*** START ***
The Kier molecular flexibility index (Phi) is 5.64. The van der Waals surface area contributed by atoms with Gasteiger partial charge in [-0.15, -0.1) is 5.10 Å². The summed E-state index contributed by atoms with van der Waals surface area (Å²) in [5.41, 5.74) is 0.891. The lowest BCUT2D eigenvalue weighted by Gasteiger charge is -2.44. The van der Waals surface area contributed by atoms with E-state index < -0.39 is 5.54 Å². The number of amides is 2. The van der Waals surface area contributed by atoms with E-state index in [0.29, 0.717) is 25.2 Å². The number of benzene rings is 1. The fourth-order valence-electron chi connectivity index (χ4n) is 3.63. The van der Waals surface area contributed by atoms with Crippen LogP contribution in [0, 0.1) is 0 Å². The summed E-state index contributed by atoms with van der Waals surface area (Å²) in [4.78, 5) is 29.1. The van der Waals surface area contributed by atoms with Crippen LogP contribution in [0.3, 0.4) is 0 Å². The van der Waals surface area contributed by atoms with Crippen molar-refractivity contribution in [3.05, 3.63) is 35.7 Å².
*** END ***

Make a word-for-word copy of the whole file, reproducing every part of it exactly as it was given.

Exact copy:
The Kier molecular flexibility index (Phi) is 5.64. The van der Waals surface area contributed by atoms with Gasteiger partial charge in [-0.15, -0.1) is 5.10 Å². The summed E-state index contributed by atoms with van der Waals surface area (Å²) in [5.41, 5.74) is 0.891. The lowest BCUT2D eigenvalue weighted by Gasteiger charge is -2.44. The van der Waals surface area contributed by atoms with E-state index < -0.39 is 5.54 Å². The number of amides is 2. The van der Waals surface area contributed by atoms with E-state index in [0.29, 0.717) is 25.2 Å². The number of benzene rings is 1. The fourth-order valence-electron chi connectivity index (χ4n) is 3.63. The van der Waals surface area contributed by atoms with Crippen LogP contribution in [0, 0.1) is 0 Å². The summed E-state index contributed by atoms with van der Waals surface area (Å²) in [4.78, 5) is 29.1. The van der Waals surface area contributed by atoms with Crippen LogP contribution in [0.3, 0.4) is 0 Å². The van der Waals surface area contributed by atoms with Crippen molar-refractivity contribution in [3.05, 3.63) is 35.7 Å².